Tonight I made chocolate pudding from scratch. Not Jello instant pudding. Not even cook and serve. Completely from scratch. I haven’t tasted it yet, but I’m hoping it will be delightful. I tasted some hot in the bowl, and it was amazing.
When cooking in Taiwan, you constantly have to improvise. The only thing I couldn’t find for this recipe was half and half which is easily replaced with whole milk and cream. Making proper pudding involves cooking the milk and some dry ingredients in a double-boiler and stirring for close to 30 minutes. As if by magic, the concoction slowly turns from loose liquid to a muddy goo. It’s amazing what a little heat and plenty of time can do. The best part of any recipe has to be adding in six ounces of chopped chocolate, butter, and vanilla. The best smell imaginable. The chocolate begins to melt immediately and the mixture quickly becomes streaked dark brown. After another two minutes of stirring, I realized I had really done it. I’d made pudding.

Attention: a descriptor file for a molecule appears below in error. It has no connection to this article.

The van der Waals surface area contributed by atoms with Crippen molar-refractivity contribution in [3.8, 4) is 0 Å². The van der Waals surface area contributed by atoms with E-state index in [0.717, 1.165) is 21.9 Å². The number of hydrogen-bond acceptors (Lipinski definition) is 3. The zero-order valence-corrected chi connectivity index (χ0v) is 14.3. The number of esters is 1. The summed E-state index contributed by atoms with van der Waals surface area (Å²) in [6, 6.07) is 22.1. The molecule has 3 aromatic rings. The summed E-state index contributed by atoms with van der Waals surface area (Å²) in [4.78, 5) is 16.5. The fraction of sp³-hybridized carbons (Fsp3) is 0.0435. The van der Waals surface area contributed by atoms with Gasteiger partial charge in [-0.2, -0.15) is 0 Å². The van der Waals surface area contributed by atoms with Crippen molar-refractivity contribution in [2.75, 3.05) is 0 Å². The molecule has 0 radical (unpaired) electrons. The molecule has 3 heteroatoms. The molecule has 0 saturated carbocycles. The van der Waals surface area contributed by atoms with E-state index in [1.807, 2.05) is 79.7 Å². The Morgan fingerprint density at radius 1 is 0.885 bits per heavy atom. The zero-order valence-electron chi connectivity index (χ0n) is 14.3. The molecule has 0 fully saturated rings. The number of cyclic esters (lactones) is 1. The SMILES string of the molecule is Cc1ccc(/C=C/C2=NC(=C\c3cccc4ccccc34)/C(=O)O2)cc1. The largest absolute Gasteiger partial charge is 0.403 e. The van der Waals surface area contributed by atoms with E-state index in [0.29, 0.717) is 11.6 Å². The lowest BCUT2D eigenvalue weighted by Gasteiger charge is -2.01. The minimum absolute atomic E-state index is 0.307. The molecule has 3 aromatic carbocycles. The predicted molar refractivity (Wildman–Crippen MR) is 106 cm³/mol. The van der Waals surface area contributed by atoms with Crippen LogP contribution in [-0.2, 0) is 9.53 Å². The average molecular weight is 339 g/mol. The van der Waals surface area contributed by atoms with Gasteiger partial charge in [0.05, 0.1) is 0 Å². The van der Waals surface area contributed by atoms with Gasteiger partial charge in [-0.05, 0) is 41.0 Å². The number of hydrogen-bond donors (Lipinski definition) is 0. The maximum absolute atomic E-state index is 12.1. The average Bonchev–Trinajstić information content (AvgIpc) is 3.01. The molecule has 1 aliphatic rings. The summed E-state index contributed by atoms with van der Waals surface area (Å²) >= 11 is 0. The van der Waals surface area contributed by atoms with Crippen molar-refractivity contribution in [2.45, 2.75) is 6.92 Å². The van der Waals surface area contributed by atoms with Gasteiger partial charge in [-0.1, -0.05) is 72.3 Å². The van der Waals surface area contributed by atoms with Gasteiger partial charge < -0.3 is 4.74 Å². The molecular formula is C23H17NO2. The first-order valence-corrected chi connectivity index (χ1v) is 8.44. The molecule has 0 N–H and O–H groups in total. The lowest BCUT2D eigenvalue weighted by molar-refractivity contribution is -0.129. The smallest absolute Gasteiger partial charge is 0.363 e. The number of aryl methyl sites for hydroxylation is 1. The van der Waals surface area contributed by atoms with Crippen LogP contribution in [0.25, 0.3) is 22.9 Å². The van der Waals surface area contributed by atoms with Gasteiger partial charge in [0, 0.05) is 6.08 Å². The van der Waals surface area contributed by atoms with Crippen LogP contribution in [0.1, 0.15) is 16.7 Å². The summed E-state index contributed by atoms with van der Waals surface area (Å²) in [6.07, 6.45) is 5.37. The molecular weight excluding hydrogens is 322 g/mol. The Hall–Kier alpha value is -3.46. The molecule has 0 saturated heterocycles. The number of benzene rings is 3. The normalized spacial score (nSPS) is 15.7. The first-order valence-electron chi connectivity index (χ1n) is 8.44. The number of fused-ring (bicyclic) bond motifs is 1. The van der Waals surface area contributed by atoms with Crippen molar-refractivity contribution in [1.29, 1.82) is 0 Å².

I realized how weak my arms were when I tried to pour the pudding into the individual cups to be chilled. Five servings of pudding all in one hot bowl seems to weigh a ton. It’s late and I’m tired now, so I don’t think the chocolate whipped cream will get made. So my puddings will be naked…
As I was writing, Geoff and Gillian decided to dig in early to the pudding. They claim it is scrumptious. I’m feeling quite accomplished making something probably only grandmothers would make. Life in Taiwan can get quite complicated. If you want certain things, you often have to work twice as hard to get them. I’ve learned to be resourceful and creative. And now, I’ve learned to make old-fashioned, real chocolate pudding.
P.S. Here’s the recipe I made, only mine were in plastic cups, not martini glasses. No space for fancy stemvwear in this apartment. http://www.foodnetwork.com/recipes/patrick-and-gina-neely/chocolate-pudding-tini-recipe/index.html